BACKGROUND: Southern New Jersey is one of the few places, not counting islands, where you can watch the sun rise and set over water.
For convenience of viewing the celestial ball of fire rising from the Atlantic Ocean, you can't beat the boardwalks and promenades along our beachfronts. Most visitors only need the will to rise before dawn to witness one of nature's most spectacular views.
To see it sink again into the sea, you might have to travel a little but you needn't lose any sleep.
Here are some great local places to see the sun coming and going
The Promenade in Cape May has the distinction of offering views of both sunrise and sunset over water.
From the ocean-end deck of the Pier at Caesars on the Boardwalk in Atlantic City, you're surrounded by water as you watch the sun rise. Once the shops open, window walls provide an impressive (and weatherproof) view of the Boardwalk and beyond.
At the end of Great Bay Boulevard in Little Egg Harbor, east of Tuckerton, impressive sunrises are embellished with the Atlantic City skyline.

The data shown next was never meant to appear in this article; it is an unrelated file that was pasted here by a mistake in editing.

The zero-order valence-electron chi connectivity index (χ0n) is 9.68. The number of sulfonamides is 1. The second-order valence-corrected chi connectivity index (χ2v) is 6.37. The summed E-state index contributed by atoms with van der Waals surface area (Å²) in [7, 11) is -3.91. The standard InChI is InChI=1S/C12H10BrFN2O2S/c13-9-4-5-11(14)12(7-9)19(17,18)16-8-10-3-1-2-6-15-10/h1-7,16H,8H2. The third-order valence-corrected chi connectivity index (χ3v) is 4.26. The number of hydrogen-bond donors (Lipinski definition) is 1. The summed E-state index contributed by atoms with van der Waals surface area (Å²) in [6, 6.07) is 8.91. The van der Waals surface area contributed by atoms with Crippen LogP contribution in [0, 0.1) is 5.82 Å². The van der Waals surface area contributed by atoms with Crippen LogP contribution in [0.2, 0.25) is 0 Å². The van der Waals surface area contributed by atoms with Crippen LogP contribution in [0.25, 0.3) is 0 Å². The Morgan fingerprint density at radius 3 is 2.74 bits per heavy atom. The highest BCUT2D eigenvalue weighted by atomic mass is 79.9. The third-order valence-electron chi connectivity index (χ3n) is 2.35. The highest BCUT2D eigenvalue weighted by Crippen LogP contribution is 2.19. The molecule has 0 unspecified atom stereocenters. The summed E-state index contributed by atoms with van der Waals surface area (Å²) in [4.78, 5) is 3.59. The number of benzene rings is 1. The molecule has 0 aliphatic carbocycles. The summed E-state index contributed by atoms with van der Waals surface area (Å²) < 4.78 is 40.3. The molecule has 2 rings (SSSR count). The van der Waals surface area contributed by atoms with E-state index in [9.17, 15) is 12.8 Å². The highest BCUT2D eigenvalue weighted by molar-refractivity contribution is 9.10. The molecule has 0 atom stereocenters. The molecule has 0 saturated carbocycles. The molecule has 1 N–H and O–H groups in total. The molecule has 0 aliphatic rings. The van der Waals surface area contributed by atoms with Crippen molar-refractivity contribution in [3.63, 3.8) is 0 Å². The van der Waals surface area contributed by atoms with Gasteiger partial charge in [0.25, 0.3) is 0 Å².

For the nothing-but-nature sunrise, try Stone Harbor Point. At the south end of the island, it's just you and the birds on an unraked beach.
With a name like Sunset Beach, at the west end of Sunset Boulevard in Cape May Point, how can you go wrong? Also see the remains of the concrete ship Atlantus and look for Cape May diamonds on the beach.
A less crowded but equal view may be had from Rotary Park in Lower Township, not far from the Cape May-Lewes Ferry terminal.
For the ultimate sunset spectacular, climb the 199 steps up the Cape May Point Lighthouse in Cape May Point State Park. By mid-August the sun will start setting by the 8 p.m. closing time. Admission to the lighthouse is $7 adults, $3 for children
Other prime bayside sunset locations include Jake's Landing Road, off Route 47 north of Dennisville in Cape May County, and in Cumberland County the town of Seabreeze, the Turkey Point preserve south of Dividing Creek, and East Pointe Lighthouse in Maurice.